Business Divorce: How to End your Partnership
I’m Roger Cohen. I’m a shareholder at Jaburg Wilk. I’ve been practicing law for thirty-seven years. My primary areas of practice are commercial litigation, business transactions and business disputes of all shapes and sizes.
What is a business divorce?
Business divorce is the business equivalent of a real divorce. People have partnerships with their co-shareholders or the members of their limited liability companies and the issues that come up when they get into a conflict and can’t work together are very analogous to the issues that come up when married people can’t live together and need to be separated and divorced.
Is there an equivalent to a post nuptial agreement for businesses?
If the parties can agree, you can always enter into a consensual agreement that will spell out the rights and responsibilities going forward. The problem of course, is that it tends to be too late because by the time you get to the stage of realizing that you need to do something to make appropriate accommodation for things that are going badly, things are already going badly and you’re likely not to be able to reach an agreement.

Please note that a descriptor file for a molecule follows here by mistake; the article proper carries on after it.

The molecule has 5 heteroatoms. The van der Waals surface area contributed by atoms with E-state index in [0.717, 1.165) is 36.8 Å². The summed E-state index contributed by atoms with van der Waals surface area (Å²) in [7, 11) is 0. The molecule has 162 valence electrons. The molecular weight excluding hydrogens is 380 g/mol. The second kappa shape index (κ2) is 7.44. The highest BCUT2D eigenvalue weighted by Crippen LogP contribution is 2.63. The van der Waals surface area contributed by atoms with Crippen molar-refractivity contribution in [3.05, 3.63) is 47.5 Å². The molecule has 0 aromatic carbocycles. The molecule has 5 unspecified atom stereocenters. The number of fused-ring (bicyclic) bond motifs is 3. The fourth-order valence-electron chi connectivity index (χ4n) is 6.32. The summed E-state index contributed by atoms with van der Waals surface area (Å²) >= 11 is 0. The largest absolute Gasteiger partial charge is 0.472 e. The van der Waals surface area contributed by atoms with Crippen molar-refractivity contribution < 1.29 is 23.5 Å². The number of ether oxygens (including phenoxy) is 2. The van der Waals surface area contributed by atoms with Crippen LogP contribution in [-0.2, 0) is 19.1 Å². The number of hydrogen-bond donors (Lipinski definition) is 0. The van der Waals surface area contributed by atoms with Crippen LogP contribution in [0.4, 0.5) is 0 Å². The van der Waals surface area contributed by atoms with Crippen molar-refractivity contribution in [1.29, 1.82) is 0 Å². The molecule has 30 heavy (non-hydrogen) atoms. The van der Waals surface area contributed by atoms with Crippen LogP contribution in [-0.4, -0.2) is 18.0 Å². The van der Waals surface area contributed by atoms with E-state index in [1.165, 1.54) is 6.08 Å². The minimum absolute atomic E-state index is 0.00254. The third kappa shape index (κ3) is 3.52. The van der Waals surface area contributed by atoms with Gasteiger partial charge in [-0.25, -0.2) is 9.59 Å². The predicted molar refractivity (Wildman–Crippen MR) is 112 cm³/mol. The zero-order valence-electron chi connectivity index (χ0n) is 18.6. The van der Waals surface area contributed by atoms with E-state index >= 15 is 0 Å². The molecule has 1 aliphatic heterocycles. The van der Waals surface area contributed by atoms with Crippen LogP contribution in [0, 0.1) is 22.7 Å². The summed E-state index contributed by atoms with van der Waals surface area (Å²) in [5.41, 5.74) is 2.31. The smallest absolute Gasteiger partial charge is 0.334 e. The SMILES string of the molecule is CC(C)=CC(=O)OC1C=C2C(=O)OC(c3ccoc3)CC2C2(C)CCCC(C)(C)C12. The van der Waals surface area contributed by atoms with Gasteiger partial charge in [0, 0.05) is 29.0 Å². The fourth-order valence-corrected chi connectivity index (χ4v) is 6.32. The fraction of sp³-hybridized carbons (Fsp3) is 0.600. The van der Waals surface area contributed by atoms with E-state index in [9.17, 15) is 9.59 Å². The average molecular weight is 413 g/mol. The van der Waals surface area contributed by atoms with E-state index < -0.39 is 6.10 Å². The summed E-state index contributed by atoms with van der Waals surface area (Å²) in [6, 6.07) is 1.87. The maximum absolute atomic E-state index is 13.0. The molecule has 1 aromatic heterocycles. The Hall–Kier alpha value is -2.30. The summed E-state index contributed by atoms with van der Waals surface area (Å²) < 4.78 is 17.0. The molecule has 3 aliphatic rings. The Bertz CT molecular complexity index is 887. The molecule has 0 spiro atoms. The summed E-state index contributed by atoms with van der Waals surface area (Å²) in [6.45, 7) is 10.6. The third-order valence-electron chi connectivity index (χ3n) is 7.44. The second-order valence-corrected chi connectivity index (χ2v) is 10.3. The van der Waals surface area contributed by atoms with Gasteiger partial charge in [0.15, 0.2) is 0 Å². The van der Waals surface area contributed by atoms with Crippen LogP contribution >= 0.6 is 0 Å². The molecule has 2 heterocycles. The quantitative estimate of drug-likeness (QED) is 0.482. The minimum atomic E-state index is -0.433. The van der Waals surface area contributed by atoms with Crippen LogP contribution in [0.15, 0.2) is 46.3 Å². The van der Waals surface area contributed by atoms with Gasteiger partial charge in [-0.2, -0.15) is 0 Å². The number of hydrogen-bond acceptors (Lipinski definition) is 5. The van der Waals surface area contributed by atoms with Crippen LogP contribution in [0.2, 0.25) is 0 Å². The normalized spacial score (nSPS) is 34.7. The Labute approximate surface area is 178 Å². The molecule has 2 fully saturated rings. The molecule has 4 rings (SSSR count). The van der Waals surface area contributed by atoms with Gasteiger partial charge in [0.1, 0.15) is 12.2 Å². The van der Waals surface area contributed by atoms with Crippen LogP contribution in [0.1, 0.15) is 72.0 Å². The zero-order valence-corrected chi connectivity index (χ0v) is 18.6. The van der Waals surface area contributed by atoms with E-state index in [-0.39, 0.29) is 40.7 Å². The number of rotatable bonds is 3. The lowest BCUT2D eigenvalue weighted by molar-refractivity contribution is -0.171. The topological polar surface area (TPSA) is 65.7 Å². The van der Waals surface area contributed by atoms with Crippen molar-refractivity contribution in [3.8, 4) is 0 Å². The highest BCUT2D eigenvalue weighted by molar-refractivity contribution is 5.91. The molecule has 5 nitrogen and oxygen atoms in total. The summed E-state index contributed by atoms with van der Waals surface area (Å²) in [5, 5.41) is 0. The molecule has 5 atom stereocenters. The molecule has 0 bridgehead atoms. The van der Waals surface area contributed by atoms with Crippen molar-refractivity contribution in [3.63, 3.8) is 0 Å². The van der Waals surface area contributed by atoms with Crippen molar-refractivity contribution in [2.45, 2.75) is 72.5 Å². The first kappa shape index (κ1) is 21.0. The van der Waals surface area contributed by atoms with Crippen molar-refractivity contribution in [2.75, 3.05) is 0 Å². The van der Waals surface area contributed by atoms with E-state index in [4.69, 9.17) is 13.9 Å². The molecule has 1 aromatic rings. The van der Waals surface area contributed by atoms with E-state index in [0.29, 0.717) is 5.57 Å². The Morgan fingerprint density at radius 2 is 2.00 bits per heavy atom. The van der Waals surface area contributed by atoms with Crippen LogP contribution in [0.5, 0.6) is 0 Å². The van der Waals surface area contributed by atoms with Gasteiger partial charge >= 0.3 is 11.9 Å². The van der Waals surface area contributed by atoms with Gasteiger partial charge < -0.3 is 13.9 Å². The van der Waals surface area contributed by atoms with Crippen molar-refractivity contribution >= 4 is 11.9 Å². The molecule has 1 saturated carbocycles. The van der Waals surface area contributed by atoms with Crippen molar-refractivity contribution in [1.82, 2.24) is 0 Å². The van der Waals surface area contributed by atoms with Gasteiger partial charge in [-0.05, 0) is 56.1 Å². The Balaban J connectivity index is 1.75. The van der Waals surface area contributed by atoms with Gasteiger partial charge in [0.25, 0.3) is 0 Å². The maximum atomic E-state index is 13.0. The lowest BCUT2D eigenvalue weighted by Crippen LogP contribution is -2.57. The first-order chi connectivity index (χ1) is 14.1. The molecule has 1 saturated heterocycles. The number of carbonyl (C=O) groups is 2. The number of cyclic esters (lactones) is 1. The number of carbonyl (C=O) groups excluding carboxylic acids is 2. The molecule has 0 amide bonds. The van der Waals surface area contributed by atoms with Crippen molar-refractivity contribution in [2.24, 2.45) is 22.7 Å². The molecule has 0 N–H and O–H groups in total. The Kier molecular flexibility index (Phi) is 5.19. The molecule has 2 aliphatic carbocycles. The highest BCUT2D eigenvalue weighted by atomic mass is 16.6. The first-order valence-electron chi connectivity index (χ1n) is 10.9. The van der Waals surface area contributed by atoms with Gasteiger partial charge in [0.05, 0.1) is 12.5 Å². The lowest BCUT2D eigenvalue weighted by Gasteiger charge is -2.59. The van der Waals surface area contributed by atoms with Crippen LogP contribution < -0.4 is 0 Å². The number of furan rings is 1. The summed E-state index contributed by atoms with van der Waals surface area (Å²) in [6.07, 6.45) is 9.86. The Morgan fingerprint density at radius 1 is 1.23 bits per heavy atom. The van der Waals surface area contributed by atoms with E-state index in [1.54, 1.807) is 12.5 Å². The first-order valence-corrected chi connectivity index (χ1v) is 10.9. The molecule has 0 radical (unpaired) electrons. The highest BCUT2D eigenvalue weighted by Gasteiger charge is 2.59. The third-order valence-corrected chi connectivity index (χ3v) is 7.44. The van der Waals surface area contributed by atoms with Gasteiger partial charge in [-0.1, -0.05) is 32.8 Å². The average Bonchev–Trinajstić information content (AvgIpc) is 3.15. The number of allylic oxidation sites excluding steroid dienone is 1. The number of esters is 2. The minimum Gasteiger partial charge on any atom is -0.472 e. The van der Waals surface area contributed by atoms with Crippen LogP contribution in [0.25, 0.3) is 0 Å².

How can I avoid a messy business divorce?
The best way to avoid it is to have a well drafted set of agreements. Be it a partnership agreementif you’re a partnership, an operating agreement for a limited liability company, or a buy/sell agreement between shareholders, because if you’ve spelled out the exit strategy before you go into the relationship, if things don’t work, then there are at worst a set of rules that you can look to decide how the company’s going to be split and how you’re going to go on with the rest of your lives.
About the author: Roger Cohen is a partner at Jaburg Wilk with over 30 years’ experience as a business attorney, representing clients in both litigation and transactions. He has a deep knowledge and understanding of commercial law and the litigation process and is a forceful and effective advocate for his clients.